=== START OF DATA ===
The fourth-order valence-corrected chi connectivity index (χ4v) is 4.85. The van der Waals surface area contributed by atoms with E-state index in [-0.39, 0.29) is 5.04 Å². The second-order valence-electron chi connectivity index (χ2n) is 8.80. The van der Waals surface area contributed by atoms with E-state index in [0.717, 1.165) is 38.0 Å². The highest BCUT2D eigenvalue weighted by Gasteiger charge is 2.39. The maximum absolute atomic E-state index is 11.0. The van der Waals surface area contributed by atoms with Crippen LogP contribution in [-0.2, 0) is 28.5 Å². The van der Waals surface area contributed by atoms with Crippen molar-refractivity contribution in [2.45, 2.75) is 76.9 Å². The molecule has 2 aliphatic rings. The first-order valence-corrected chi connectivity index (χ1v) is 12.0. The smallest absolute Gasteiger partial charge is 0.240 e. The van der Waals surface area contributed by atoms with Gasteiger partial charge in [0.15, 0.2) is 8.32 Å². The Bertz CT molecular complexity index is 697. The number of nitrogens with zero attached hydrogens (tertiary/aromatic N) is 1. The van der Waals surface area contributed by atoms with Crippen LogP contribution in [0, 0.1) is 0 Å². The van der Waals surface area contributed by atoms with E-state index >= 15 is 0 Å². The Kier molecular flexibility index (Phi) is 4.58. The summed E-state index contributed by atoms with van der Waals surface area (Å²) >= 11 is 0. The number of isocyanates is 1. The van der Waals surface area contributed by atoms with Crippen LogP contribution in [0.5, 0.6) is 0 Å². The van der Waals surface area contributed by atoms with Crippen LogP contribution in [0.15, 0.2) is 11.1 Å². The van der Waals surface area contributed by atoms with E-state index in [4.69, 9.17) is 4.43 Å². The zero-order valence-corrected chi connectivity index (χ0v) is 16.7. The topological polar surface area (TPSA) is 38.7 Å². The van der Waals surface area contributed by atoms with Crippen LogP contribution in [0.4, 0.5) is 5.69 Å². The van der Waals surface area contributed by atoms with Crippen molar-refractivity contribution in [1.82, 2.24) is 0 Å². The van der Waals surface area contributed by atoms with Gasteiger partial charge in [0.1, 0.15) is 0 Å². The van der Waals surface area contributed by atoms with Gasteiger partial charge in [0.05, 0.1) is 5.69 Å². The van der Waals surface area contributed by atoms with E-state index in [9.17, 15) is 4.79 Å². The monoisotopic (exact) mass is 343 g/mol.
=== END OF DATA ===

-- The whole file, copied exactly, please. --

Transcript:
The fourth-order valence-corrected chi connectivity index (χ4v) is 4.85. The van der Waals surface area contributed by atoms with E-state index in [-0.39, 0.29) is 5.04 Å². The second-order valence-electron chi connectivity index (χ2n) is 8.80. The van der Waals surface area contributed by atoms with E-state index in [0.717, 1.165) is 38.0 Å². The highest BCUT2D eigenvalue weighted by Gasteiger charge is 2.39. The maximum absolute atomic E-state index is 11.0. The van der Waals surface area contributed by atoms with Crippen LogP contribution in [-0.2, 0) is 28.5 Å². The van der Waals surface area contributed by atoms with Crippen molar-refractivity contribution in [2.45, 2.75) is 76.9 Å². The molecule has 2 aliphatic rings. The first-order valence-corrected chi connectivity index (χ1v) is 12.0. The smallest absolute Gasteiger partial charge is 0.240 e. The van der Waals surface area contributed by atoms with Gasteiger partial charge in [0.15, 0.2) is 8.32 Å². The Bertz CT molecular complexity index is 697. The number of nitrogens with zero attached hydrogens (tertiary/aromatic N) is 1. The van der Waals surface area contributed by atoms with Crippen LogP contribution in [0, 0.1) is 0 Å². The van der Waals surface area contributed by atoms with E-state index >= 15 is 0 Å². The Kier molecular flexibility index (Phi) is 4.58. The summed E-state index contributed by atoms with van der Waals surface area (Å²) >= 11 is 0. The number of isocyanates is 1. The van der Waals surface area contributed by atoms with Crippen LogP contribution in [0.5, 0.6) is 0 Å². The van der Waals surface area contributed by atoms with Crippen LogP contribution in [0.15, 0.2) is 11.1 Å². The van der Waals surface area contributed by atoms with E-state index in [4.69, 9.17) is 4.43 Å². The zero-order valence-corrected chi connectivity index (χ0v) is 16.7. The topological polar surface area (TPSA) is 38.7 Å². The van der Waals surface area contributed by atoms with Crippen LogP contribution in [0.4, 0.5) is 5.69 Å². The van der Waals surface area contributed by atoms with Crippen molar-refractivity contribution in [1.82, 2.24) is 0 Å². The van der Waals surface area contributed by atoms with Gasteiger partial charge in [0.1, 0.15) is 0 Å². The van der Waals surface area contributed by atoms with Gasteiger partial charge in [0.05, 0.1) is 5.69 Å². The van der Waals surface area contributed by atoms with E-state index in [9.17, 15) is 4.79 Å². The monoisotopic (exact) mass is 343 g/mol.